Very thoughtful and well designed plan. Your kids are lucky—they’re benefiting both from your generosity and also from the financial education you’re providing.

steveark
steveark
3 months ago

It’s just my opinion but I think the main lesson you may be teaching them is that they don’t have to worry about having their own retirement plan because you are their retirement plan. Which is fine, I suppose. I inherited 7 figures from my parents but by giving it to me only after their death, when I was nearly at retirement age, I knew I’d have to have my own plan, which I did.

Larry Sayler
Larry Sayler
3 months ago
Reply to  steveark

You point out a very valid reason for not doing such a plan. We did think about this. When we started our plan, none of the four were saving for retirement. Now that they are in different jobs, and perhaps because they are older, three out of the four are participating in their employers’ 401(k) or similar plans.

Some people may not want to implement what we are doing exactly because of the reasons you raise. We are comfortable with what we are doing, and in our situation we believe it makes sense.

Larry Sayler
Larry Sayler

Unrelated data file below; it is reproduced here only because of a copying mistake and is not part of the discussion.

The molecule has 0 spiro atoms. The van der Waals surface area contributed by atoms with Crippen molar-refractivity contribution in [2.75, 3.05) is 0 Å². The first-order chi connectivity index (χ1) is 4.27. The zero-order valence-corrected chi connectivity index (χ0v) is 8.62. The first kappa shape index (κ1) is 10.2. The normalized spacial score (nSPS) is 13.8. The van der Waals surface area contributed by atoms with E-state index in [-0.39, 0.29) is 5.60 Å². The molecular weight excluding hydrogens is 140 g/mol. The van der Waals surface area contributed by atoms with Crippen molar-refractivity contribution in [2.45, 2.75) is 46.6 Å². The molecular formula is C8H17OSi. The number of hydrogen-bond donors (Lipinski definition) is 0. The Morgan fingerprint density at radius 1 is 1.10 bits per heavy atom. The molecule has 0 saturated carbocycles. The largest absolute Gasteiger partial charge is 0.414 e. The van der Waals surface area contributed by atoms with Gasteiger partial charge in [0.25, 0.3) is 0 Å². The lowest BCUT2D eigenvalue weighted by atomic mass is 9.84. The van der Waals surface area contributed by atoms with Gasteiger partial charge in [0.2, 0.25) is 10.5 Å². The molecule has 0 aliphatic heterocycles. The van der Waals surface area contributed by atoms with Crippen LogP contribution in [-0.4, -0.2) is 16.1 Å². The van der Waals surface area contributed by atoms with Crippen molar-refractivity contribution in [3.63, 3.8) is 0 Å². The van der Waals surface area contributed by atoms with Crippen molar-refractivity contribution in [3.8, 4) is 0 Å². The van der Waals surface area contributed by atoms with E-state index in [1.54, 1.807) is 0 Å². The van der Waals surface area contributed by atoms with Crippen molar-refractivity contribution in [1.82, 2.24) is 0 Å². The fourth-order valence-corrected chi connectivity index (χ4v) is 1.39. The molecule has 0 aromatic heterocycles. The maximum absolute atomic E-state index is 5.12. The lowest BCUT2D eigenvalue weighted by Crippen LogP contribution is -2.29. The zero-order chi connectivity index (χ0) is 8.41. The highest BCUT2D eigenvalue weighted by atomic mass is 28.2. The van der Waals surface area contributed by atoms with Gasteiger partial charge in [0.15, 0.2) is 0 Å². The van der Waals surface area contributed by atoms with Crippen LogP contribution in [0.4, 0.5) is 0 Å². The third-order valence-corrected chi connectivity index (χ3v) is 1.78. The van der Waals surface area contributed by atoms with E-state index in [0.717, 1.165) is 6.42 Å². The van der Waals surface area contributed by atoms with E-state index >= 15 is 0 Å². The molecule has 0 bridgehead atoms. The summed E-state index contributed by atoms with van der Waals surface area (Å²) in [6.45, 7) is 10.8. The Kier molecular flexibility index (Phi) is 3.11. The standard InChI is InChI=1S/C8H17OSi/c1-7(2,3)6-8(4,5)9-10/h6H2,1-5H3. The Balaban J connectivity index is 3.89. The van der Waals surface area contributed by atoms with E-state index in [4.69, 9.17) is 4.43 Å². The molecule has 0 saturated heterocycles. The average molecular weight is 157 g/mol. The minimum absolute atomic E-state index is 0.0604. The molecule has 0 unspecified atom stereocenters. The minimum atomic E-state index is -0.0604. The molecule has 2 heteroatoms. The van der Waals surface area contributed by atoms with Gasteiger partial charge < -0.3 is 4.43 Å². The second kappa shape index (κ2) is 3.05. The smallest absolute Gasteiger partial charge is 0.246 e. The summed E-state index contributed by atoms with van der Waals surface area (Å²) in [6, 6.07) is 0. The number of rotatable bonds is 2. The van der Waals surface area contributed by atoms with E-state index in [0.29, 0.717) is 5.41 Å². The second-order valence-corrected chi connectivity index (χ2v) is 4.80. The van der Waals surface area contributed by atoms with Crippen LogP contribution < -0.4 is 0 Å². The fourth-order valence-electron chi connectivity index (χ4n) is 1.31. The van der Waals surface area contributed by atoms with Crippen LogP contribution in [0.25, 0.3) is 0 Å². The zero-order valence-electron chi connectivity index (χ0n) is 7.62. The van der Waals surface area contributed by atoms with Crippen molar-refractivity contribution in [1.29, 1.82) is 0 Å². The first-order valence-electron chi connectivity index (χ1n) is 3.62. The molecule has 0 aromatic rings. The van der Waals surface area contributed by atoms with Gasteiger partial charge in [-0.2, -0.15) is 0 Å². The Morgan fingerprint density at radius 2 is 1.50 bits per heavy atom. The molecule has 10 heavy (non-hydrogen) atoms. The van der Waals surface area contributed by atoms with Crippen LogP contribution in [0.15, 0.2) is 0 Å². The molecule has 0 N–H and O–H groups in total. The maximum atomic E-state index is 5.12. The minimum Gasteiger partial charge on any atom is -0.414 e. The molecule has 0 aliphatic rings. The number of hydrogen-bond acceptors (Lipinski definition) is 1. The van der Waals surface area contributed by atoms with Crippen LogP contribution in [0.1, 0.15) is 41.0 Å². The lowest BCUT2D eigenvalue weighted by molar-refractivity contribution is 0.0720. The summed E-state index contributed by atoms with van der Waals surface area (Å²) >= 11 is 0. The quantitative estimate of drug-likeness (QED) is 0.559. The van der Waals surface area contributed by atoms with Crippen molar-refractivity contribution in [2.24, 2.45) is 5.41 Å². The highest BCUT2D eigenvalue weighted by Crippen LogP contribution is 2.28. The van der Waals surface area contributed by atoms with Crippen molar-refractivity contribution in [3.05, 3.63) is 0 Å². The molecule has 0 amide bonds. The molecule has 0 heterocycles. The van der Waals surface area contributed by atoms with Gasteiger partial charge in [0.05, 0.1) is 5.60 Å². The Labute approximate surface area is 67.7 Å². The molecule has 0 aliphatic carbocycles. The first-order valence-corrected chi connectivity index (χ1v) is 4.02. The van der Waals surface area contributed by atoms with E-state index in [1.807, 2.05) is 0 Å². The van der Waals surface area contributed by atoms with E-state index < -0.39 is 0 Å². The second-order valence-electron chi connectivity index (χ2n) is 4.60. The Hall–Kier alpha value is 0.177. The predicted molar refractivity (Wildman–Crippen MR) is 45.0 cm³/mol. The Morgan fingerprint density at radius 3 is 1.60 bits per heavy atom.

3 months ago
Reply to  steveark

(My comment got posted twice. I have deleted the duplicate post. Sorry.)

Last edited 3 months ago by Larry Sayler
R Quinn
R Quinn
3 months ago

I understand your goals and share them. We gave most of our last RMD to our four children and grandchildren and each month we contribute to eleven grandchildren’s 529 plans. We live on a pension and SS – the SS is used for travel. We only take from investments because of the RMDs and all growth is reinvested.

I see you live on SS and a small pension with modest needs. What I hear is you may be living close to the bone income wise because you want to help your children. That’s commendable, but do your plans take a long term view of your and your wife’s lives for the next 20 years or so – when needs may not be so modest or are at least unknown?

Larry Sayler
Larry Sayler
3 months ago
Reply to  R Quinn